Tuesday, May 18, 2010

Time to get our hands dirty

By De

So far our time here has been spent listening and observing how the Dutch handle their system of water.  This week, its time to start working with our mentors and gaining hands on experience in the lab.  Most of my colleagues are more experienced than myself, but I look at it as I have more room to learn!  I'm very excited to learn learn and learn some more during our visit here, but I also want to be able to bring my knowledge to the table.

Yesterday we met our individual mentors that we will be working with this summer.  We also had a basic orientation of how the lab works and safety precautions that should be considered.  My mentor, Chol Abel, is a PhD student at IHE.  His project deals with SAT (soil aquifer treatment).  This morning, Chol and I went over the lingo that I will be becoming accustomed to while working on this project.  Oh my, so many acronyms! SAT, NOM, DOC, BDOC, SMPs, and so on!

Chol has built an apparatus to simulate water percolating through the soil.  The apparatus consists of: 2 2.5 m pipes in series  filled with sand (the bottom 5 cm is made up of gravel to avoid the sand media to wash through).  The influent water comes from a local waste water treatment plant after it has gone through secondary treatment.  The water is of higher quality than can be expected in practical use, but to start off using highly contaminated water runs the risk of clogging the apparatus.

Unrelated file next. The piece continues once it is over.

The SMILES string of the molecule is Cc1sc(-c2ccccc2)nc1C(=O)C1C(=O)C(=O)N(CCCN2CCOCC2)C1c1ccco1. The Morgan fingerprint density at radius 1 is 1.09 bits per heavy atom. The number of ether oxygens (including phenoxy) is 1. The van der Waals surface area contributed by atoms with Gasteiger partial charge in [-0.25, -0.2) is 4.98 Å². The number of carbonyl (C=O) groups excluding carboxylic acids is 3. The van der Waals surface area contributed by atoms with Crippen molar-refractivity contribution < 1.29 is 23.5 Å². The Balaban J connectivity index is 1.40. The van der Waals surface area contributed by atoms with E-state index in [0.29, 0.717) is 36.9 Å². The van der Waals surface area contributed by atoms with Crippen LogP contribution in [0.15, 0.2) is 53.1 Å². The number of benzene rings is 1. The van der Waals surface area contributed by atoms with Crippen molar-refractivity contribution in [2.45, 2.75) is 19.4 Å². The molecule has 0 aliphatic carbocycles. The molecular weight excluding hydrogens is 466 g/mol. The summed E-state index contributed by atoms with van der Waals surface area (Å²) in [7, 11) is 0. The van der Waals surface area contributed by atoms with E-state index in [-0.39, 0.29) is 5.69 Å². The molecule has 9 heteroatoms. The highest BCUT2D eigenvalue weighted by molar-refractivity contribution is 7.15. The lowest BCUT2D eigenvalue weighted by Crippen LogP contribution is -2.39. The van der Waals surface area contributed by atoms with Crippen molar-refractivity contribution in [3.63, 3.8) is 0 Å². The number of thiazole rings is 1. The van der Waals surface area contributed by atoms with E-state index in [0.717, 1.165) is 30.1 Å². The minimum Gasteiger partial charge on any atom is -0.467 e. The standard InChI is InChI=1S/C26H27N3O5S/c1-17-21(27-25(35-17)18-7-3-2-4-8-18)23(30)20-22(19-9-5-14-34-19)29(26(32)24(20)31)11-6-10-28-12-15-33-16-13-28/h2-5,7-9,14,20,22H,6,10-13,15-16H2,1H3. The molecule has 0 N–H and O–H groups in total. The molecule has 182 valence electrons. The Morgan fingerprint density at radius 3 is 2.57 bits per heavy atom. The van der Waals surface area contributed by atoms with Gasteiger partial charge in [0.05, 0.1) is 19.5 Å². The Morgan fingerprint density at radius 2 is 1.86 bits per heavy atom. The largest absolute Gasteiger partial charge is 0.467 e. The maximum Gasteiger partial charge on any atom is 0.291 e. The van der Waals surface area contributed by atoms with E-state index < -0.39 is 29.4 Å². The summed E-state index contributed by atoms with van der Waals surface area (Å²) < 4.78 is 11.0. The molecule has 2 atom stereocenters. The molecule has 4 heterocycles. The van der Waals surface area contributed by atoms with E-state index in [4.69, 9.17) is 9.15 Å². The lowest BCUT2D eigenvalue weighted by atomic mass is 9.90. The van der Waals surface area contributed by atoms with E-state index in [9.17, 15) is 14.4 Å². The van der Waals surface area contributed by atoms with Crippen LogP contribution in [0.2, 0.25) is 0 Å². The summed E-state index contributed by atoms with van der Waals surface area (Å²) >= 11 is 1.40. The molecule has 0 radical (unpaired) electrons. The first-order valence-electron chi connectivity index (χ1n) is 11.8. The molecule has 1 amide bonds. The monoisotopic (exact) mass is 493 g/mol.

The idea is to analyze the effectiveness of SAT in removing Nitrogen, Carbon, Phosphate and pathogens.  This analysis is done by the use of many different machines (which I will hopefully be a "pro" at using by the end of my stay here!).  Later in his research, Chol will be varying different aspects of the process to see its effects on the effectiveness of SAT.  He will vary components such as temperature (as effective in summer as in winter or vice versa?) and infiltration rate (which can simulate the effectiveness of media with different porosity).

I'm looking forward to what the summer has in store for me at the UNESO IHE laboratory!

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